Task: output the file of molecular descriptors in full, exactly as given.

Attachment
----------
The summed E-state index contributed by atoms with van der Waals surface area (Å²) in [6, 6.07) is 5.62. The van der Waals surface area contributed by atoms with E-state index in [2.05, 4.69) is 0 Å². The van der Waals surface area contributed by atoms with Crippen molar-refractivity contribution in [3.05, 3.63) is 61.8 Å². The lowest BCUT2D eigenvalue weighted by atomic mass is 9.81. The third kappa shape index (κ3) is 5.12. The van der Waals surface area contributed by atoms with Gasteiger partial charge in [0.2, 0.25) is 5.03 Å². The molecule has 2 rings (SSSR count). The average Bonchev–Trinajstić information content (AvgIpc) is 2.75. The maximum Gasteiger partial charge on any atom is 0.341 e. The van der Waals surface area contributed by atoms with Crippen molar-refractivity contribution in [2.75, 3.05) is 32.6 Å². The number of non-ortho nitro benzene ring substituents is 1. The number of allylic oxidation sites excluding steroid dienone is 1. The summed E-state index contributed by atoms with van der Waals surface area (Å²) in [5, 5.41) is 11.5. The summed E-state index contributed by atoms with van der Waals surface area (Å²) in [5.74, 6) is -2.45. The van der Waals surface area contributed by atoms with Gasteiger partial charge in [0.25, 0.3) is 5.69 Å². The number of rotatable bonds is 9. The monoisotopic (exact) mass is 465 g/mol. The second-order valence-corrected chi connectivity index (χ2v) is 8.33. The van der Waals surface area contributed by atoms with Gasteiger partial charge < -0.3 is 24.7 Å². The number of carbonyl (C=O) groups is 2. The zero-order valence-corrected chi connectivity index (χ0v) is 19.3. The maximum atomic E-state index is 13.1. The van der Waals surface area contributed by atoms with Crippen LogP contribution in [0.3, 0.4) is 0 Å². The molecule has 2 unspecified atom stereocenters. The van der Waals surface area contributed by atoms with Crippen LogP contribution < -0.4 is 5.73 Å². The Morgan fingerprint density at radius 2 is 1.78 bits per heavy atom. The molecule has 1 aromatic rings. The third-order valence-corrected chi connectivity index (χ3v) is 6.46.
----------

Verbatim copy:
The summed E-state index contributed by atoms with van der Waals surface area (Å²) in [6, 6.07) is 5.62. The van der Waals surface area contributed by atoms with E-state index in [2.05, 4.69) is 0 Å². The van der Waals surface area contributed by atoms with Crippen molar-refractivity contribution in [3.05, 3.63) is 61.8 Å². The lowest BCUT2D eigenvalue weighted by atomic mass is 9.81. The third kappa shape index (κ3) is 5.12. The van der Waals surface area contributed by atoms with Gasteiger partial charge in [0.2, 0.25) is 5.03 Å². The molecule has 2 rings (SSSR count). The average Bonchev–Trinajstić information content (AvgIpc) is 2.75. The maximum Gasteiger partial charge on any atom is 0.341 e. The van der Waals surface area contributed by atoms with Crippen molar-refractivity contribution in [2.75, 3.05) is 32.6 Å². The number of non-ortho nitro benzene ring substituents is 1. The number of allylic oxidation sites excluding steroid dienone is 1. The summed E-state index contributed by atoms with van der Waals surface area (Å²) in [5, 5.41) is 11.5. The summed E-state index contributed by atoms with van der Waals surface area (Å²) in [5.74, 6) is -2.45. The van der Waals surface area contributed by atoms with Gasteiger partial charge in [0.25, 0.3) is 5.69 Å². The number of rotatable bonds is 9. The monoisotopic (exact) mass is 465 g/mol. The second-order valence-corrected chi connectivity index (χ2v) is 8.33. The van der Waals surface area contributed by atoms with Gasteiger partial charge < -0.3 is 24.7 Å². The number of carbonyl (C=O) groups is 2. The zero-order valence-corrected chi connectivity index (χ0v) is 19.3. The maximum atomic E-state index is 13.1. The van der Waals surface area contributed by atoms with Crippen LogP contribution in [0.3, 0.4) is 0 Å². The molecule has 2 unspecified atom stereocenters. The van der Waals surface area contributed by atoms with Crippen LogP contribution < -0.4 is 5.73 Å². The Morgan fingerprint density at radius 2 is 1.78 bits per heavy atom. The molecule has 1 aromatic rings. The third-order valence-corrected chi connectivity index (χ3v) is 6.46.